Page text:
Russia Makes Big Africa Push with Diamonds, Nuclear Energy in Mind

Russia is making a big return to investment in Africa after a decades-long absence, looking to broaden its activities and influence with a switch from its traditional focus on arms and grain exports to oil and nuclear energy, AFP writes.

Russia’s business footprint in Africa is relatively small, about the same size as that of Turkey, another country that has been looking to expand its influence on the continent. Overall Russian trade with Africa stood at about $20 billion in 2018, less than half the continent’s trade with France and 10 times less than with China.

The numbers have been growing, however. Russian exports to Africa doubled in the last three years and have risen from one percent of total exports five years ago to four percent now.

President Vladimir Putin hosts dozens of African leaders next week as Russia seeks to reassert its influence on the continent and beyond.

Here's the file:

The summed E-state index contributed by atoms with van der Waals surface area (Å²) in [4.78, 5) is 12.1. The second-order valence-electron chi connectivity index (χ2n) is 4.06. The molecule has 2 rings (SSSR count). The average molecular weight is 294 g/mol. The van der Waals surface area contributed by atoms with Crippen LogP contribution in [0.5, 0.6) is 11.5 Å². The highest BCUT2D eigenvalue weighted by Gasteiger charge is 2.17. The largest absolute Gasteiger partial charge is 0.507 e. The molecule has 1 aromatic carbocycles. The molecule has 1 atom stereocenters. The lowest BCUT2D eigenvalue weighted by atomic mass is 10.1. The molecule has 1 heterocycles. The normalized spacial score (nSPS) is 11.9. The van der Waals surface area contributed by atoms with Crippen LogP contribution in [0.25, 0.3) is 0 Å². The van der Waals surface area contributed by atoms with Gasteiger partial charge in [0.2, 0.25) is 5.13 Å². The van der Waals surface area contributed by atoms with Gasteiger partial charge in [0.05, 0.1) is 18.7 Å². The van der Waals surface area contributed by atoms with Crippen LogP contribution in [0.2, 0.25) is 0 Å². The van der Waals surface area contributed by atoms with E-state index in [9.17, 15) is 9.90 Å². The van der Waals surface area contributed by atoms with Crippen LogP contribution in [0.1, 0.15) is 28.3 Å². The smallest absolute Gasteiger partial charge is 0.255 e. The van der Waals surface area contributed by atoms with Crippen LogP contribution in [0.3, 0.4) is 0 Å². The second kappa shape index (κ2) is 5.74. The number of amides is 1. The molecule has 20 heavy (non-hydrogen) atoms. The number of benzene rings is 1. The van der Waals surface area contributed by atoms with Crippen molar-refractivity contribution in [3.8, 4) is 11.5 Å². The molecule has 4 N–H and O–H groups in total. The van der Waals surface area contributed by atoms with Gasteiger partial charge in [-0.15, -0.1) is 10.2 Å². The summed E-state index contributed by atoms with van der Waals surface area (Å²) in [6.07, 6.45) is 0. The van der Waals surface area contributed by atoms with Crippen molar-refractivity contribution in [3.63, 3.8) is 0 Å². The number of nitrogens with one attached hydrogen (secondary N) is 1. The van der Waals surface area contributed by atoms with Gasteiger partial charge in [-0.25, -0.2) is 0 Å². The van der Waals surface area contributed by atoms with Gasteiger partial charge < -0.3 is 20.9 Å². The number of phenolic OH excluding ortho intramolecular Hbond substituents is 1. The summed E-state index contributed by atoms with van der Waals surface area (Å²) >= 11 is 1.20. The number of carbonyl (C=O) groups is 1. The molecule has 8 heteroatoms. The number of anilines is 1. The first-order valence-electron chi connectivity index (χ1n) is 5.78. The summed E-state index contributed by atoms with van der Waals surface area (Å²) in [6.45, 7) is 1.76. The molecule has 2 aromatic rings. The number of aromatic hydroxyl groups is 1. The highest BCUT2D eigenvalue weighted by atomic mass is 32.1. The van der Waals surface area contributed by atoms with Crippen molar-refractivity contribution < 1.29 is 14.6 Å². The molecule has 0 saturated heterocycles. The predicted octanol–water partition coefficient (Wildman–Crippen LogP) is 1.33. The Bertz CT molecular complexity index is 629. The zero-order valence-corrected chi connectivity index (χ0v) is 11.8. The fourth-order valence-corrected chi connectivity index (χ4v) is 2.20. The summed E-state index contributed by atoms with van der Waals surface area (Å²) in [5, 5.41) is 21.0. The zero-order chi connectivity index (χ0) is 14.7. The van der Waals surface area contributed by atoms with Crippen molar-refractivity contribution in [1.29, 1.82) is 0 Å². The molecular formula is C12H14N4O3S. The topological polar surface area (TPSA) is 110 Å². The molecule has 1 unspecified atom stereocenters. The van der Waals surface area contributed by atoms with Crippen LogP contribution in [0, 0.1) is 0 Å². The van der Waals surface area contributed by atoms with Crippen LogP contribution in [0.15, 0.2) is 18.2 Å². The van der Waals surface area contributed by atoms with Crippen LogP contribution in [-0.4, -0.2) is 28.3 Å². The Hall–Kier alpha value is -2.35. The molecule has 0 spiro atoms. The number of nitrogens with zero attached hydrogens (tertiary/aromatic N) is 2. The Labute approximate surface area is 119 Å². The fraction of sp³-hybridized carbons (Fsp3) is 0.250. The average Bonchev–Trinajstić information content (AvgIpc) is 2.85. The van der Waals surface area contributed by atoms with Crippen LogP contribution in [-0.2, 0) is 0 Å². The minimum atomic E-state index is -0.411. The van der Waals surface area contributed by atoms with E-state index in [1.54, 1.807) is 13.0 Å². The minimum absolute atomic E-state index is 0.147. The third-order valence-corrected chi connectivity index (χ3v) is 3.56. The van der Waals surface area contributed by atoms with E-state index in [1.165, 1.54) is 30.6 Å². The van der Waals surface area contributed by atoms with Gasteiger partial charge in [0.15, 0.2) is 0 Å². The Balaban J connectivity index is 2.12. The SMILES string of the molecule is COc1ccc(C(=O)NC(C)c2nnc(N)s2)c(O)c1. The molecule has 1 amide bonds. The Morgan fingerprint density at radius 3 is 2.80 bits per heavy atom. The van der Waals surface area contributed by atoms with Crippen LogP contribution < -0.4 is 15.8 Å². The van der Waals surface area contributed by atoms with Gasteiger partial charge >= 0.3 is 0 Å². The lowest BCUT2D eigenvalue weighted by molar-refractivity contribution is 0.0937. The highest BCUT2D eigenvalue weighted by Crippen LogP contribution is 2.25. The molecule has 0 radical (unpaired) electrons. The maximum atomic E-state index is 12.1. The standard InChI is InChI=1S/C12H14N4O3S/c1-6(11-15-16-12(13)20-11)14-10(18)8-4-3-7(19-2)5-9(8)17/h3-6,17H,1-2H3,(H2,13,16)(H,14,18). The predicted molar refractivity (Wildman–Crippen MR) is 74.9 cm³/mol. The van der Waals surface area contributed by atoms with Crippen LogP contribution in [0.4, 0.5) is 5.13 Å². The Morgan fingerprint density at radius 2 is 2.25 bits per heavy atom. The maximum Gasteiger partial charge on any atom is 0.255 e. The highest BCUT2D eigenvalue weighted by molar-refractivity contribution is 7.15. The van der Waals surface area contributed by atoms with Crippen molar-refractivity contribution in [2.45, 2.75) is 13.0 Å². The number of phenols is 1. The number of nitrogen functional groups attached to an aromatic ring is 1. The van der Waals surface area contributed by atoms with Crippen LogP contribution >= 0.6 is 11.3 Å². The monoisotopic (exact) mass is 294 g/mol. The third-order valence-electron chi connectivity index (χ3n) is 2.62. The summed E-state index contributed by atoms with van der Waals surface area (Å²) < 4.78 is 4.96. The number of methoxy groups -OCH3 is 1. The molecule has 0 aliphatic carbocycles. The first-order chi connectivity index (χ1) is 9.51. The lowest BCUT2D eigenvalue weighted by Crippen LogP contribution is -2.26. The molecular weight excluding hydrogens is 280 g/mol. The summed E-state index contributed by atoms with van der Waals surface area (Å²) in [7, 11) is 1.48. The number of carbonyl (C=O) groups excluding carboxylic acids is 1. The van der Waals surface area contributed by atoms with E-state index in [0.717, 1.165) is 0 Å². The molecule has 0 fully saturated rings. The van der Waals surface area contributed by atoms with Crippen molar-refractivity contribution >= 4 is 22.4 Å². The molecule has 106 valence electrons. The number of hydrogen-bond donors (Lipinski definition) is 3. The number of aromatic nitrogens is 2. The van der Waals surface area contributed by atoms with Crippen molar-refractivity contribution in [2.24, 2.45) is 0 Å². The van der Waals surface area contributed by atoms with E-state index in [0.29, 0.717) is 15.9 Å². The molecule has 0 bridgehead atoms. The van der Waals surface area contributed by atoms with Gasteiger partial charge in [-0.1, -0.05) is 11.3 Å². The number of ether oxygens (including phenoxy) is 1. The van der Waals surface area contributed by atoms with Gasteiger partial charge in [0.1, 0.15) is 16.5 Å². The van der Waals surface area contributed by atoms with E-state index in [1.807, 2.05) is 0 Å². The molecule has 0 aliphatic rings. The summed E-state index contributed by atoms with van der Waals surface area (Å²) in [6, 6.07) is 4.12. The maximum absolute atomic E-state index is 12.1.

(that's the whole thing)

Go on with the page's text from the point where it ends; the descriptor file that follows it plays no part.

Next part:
The heads of some 35 African countries are expected for the first Africa-Russia Summit in the Black Sea resort of Sochi next Wednesday and Thursday.

For Putin, the summit is a chance to revive Soviet-era relationships and build new alliances, bolstering Moscow’s global clout in the face of confrontation with the West.

“Russia has always been present in Africa, this is a very important continent,” Putin’s spokesman Dmitry Peskov said ahead of the summit.

Africa is almost entirely lacking in atomic energy, with just one nuclear power station on the whole continent, in South Africa. Russian-built nuclear power stations have a price advantage over Western competitors and its nuclear agency Rosatom offers attractive financing deals to customer countries.

It has already signed preliminary agreements on nuclear projects with Egypt, Nigeria, Sudan, Kenya, Ghana, Zambia and Uganda. So far only Egypt has signed an agreement to build a station, one with four reactors at Dabaa on the Mediterranean coast by 2028 or 2029.

The world’s top diamond producer, Russia’s Alrosa, founded the Catoca mine in Angola in 2003. The Russians even built a hydroelectric power station to provide electricity for its operations. Since 2014 Alrosa has also been searching for new deposits in the country. Alrosa this year announced it will also start mining activities in Zimbabwe.

Aluminium giant Rusal, formerly a target of U.S. sanctions, is meanwhile mining bauxite in Guinea and has decided to reopen an aluminum refinery there closed since 2012.